“We end the year much in the same way we started it – hoping and thinking that assaults on the First Amendment and our sensibilities could not get any worse but they have.”
– Mickey Osterreicher, General Counsel for the National Press Photographers Association
The composite grade point average for the five freedoms of the First Amendment slightly increased to from 2.25 to 2.29 — still a modest C+ — in the fourth installment of the Newseum Institute’s First Amendment Report Card, released on January 24, 2018.
In this evaluation by a team of First Amendment experts, the grade point averages for speech and assembly increased, while the grade point average for press freedom declined and religion and petition remained relatively stable.
This report card reflects, in many ways, the cumulative turbulence of the first year of the presidency of Donald J. Trump.
- The panelists commented on the administration’s efforts to discredit the news media, but also said they were impressed by the resilience of the press.
- They noted administration attempts to challenge publication of critical reporting, but also identified the increase in the number of women speaking out against sexual harassment as an important milestone for free speech.
- The effects of the Charlottesville protests on last quarter’s grades for assembly appeared to be mitigated by this quarter’s robust organization of marches.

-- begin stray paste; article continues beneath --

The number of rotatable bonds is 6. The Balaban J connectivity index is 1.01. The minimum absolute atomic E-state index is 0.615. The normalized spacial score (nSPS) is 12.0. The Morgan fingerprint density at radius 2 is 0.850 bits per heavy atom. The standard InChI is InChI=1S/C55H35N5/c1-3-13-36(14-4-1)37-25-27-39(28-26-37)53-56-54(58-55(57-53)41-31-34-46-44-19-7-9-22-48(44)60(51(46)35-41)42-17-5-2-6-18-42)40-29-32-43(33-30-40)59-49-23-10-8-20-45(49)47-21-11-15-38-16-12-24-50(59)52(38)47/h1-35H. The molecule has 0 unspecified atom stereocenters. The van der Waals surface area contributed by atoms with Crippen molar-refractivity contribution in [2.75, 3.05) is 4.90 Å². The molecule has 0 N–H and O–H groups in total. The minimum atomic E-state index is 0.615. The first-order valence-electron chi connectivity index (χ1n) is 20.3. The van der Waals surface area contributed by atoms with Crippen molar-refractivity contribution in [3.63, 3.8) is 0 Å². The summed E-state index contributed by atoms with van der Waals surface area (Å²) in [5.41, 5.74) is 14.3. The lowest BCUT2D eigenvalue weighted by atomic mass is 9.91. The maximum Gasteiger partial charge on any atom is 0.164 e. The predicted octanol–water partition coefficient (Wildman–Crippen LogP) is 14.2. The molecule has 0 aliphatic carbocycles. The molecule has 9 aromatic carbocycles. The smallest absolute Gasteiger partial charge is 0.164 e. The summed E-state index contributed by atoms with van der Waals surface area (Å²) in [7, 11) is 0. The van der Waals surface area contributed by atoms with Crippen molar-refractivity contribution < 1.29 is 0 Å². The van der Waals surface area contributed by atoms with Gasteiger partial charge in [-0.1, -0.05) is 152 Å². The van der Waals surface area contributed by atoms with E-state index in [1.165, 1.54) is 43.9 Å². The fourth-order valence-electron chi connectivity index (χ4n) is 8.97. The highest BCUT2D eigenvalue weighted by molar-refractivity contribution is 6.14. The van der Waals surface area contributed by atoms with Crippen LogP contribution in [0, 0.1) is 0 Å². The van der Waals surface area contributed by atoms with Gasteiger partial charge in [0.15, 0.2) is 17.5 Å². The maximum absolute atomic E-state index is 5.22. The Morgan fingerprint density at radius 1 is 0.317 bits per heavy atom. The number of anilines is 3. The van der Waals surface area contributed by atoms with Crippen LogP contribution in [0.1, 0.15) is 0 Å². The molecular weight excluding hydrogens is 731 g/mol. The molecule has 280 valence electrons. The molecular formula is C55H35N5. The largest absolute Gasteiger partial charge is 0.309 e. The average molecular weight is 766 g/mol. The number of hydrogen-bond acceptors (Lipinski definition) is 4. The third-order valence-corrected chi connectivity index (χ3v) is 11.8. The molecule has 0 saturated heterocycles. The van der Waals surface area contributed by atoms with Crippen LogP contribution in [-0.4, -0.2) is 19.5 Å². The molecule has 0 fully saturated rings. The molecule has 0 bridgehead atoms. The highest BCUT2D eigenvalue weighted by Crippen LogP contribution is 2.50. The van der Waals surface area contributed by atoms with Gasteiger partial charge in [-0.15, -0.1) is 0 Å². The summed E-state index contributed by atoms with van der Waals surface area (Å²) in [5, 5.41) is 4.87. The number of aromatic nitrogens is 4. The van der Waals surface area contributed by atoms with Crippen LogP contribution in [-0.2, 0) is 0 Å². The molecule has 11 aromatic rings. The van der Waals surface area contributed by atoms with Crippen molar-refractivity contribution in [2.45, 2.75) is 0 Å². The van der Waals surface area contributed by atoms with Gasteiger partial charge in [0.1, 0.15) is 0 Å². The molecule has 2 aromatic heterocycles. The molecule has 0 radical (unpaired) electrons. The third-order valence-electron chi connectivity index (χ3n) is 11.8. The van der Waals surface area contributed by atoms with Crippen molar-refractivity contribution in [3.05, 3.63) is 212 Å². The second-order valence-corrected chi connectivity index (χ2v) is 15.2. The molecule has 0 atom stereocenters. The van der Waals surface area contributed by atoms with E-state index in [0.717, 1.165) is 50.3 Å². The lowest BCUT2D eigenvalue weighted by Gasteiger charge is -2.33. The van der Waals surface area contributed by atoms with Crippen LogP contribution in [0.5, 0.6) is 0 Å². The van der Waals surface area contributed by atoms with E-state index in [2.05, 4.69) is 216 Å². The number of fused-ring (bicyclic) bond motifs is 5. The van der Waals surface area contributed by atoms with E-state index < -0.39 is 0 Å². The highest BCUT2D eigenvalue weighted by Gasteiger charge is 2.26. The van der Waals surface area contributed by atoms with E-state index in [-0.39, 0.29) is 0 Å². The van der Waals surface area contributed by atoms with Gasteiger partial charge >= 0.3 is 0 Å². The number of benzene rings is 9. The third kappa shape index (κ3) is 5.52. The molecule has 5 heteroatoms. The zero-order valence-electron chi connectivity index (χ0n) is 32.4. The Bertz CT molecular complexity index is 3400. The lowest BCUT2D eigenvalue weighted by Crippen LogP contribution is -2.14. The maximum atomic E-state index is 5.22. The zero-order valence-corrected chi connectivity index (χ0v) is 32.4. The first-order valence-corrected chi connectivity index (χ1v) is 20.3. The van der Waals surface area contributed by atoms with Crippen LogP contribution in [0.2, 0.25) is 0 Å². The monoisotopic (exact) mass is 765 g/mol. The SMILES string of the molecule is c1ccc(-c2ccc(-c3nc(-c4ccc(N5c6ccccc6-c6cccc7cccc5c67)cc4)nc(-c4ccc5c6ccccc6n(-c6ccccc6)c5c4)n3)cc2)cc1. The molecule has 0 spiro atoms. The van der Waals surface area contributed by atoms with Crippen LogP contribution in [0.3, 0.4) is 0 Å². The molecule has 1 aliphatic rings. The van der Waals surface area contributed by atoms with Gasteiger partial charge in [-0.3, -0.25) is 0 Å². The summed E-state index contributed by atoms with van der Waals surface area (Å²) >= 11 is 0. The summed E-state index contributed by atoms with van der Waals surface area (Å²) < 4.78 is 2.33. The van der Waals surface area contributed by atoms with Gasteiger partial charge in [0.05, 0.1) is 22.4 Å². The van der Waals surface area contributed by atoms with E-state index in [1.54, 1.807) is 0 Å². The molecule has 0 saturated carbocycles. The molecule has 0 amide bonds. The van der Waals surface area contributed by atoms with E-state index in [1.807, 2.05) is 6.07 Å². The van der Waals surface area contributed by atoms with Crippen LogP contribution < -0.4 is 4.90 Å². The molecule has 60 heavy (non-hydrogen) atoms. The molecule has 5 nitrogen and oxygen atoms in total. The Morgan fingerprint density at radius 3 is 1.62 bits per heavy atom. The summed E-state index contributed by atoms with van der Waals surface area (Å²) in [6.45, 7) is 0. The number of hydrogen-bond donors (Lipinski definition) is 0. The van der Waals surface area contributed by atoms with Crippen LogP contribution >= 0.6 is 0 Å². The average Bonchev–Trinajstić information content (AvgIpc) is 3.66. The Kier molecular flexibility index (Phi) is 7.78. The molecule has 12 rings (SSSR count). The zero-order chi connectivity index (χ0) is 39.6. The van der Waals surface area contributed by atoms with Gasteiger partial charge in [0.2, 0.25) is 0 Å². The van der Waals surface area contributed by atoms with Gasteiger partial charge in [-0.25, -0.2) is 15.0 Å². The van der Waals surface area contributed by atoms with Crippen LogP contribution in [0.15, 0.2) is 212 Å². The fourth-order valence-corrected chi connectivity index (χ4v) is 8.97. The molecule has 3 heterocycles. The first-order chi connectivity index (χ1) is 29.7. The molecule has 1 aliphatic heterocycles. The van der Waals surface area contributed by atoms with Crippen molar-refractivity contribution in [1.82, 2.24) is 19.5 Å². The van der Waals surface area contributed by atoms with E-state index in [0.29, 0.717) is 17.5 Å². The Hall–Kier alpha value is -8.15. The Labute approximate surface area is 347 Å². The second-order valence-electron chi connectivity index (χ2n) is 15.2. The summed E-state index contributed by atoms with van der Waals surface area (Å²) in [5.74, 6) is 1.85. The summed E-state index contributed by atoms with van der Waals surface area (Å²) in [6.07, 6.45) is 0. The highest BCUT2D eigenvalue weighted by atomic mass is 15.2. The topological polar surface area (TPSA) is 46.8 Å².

- Despite recognizing disparities around what interests had the most impact on influencing federal tax reform, the panelists rated petition the strongest freedom.
- Many panelists were reluctant to weigh in with new thinking around the freedom of religion, preferring to wait until the U.S. Supreme Court decides the Masterpiece Cakeshop case in the months ahead.
The Newseum Institute’s First Amendment Center launched the report card in April 2017 to evaluate the state of each of the five freedoms of the First Amendment in the age of Donald Trump. The Winter 2018 report card is based on the opinions of the same panel of 15 First Amendment experts — academics, lawyers, journalists and activists from across the political spectrum — who contributed their insights to the Spring 2017, Summer 2017 and Fall 2017 report cards.
We asked our panelists to start with their grades from the previous quarter’s report card and alter or confirm them based on changes in legislation, executive orders, judicial decisions, and indicators of public opinion that have occurred since the last report card. Please note that this includes issues, such as speech on college campuses or state legislation, that the Trump administration does not directly control.
Panelists were instructed to assign each freedom a letter grade, without using pluses or minuses. In determining the overall grade of a First Amendment freedom for our report card, we used the average of the grades assigned by our panelists.